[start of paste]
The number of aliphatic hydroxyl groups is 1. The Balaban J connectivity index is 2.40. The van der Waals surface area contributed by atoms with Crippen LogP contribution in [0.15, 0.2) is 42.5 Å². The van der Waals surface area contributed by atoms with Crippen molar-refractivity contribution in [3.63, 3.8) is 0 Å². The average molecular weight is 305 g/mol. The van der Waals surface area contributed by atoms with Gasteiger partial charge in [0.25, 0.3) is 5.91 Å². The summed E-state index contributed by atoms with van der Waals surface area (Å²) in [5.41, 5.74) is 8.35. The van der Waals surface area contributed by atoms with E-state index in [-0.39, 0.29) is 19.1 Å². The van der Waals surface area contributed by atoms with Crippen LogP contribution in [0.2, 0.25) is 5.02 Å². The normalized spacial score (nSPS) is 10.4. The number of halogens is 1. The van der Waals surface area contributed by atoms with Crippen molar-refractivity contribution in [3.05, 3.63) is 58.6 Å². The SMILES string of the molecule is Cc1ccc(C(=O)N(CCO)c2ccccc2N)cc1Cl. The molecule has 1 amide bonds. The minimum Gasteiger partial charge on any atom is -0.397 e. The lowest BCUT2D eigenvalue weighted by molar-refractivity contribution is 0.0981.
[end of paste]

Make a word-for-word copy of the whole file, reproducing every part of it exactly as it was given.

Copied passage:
The number of aliphatic hydroxyl groups is 1. The Balaban J connectivity index is 2.40. The van der Waals surface area contributed by atoms with Crippen LogP contribution in [0.15, 0.2) is 42.5 Å². The van der Waals surface area contributed by atoms with Crippen molar-refractivity contribution in [3.63, 3.8) is 0 Å². The average molecular weight is 305 g/mol. The van der Waals surface area contributed by atoms with Gasteiger partial charge in [0.25, 0.3) is 5.91 Å². The summed E-state index contributed by atoms with van der Waals surface area (Å²) in [5.41, 5.74) is 8.35. The van der Waals surface area contributed by atoms with E-state index in [-0.39, 0.29) is 19.1 Å². The van der Waals surface area contributed by atoms with Crippen LogP contribution in [0.2, 0.25) is 5.02 Å². The normalized spacial score (nSPS) is 10.4. The number of halogens is 1. The van der Waals surface area contributed by atoms with Crippen molar-refractivity contribution in [3.05, 3.63) is 58.6 Å². The SMILES string of the molecule is Cc1ccc(C(=O)N(CCO)c2ccccc2N)cc1Cl. The molecule has 1 amide bonds. The minimum Gasteiger partial charge on any atom is -0.397 e. The lowest BCUT2D eigenvalue weighted by molar-refractivity contribution is 0.0981.